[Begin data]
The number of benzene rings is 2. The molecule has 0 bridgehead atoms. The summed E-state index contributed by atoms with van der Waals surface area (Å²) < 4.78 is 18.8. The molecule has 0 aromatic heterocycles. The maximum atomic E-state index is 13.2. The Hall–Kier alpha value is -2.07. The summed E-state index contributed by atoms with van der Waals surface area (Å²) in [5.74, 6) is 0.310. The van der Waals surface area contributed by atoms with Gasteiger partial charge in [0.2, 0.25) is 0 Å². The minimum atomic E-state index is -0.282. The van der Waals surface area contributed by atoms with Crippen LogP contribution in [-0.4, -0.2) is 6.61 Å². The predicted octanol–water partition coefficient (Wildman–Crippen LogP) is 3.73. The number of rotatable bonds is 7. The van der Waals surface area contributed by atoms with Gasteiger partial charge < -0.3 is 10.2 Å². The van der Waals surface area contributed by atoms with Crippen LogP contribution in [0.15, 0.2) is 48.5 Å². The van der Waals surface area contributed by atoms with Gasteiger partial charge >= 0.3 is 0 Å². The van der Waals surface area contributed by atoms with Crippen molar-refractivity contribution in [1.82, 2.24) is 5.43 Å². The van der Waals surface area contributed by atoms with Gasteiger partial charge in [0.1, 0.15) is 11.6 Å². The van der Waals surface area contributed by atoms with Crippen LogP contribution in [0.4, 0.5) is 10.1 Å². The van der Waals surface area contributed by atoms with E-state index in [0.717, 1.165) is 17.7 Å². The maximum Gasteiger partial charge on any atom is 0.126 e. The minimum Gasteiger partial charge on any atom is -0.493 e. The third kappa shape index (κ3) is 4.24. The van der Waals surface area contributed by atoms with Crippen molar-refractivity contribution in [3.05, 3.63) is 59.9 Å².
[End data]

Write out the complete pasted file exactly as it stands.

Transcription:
The number of benzene rings is 2. The molecule has 0 bridgehead atoms. The summed E-state index contributed by atoms with van der Waals surface area (Å²) < 4.78 is 18.8. The molecule has 0 aromatic heterocycles. The maximum atomic E-state index is 13.2. The Hall–Kier alpha value is -2.07. The summed E-state index contributed by atoms with van der Waals surface area (Å²) in [5.74, 6) is 0.310. The van der Waals surface area contributed by atoms with Gasteiger partial charge in [0.2, 0.25) is 0 Å². The minimum atomic E-state index is -0.282. The van der Waals surface area contributed by atoms with Crippen LogP contribution in [-0.4, -0.2) is 6.61 Å². The predicted octanol–water partition coefficient (Wildman–Crippen LogP) is 3.73. The number of rotatable bonds is 7. The van der Waals surface area contributed by atoms with Gasteiger partial charge < -0.3 is 10.2 Å². The van der Waals surface area contributed by atoms with Crippen LogP contribution in [0.15, 0.2) is 48.5 Å². The van der Waals surface area contributed by atoms with Gasteiger partial charge >= 0.3 is 0 Å². The van der Waals surface area contributed by atoms with Crippen molar-refractivity contribution in [1.82, 2.24) is 5.43 Å². The van der Waals surface area contributed by atoms with Gasteiger partial charge in [0.1, 0.15) is 11.6 Å². The van der Waals surface area contributed by atoms with Crippen LogP contribution in [0.4, 0.5) is 10.1 Å². The van der Waals surface area contributed by atoms with E-state index in [0.717, 1.165) is 17.7 Å². The maximum Gasteiger partial charge on any atom is 0.126 e. The minimum Gasteiger partial charge on any atom is -0.493 e. The third kappa shape index (κ3) is 4.24. The van der Waals surface area contributed by atoms with Crippen molar-refractivity contribution in [3.05, 3.63) is 59.9 Å².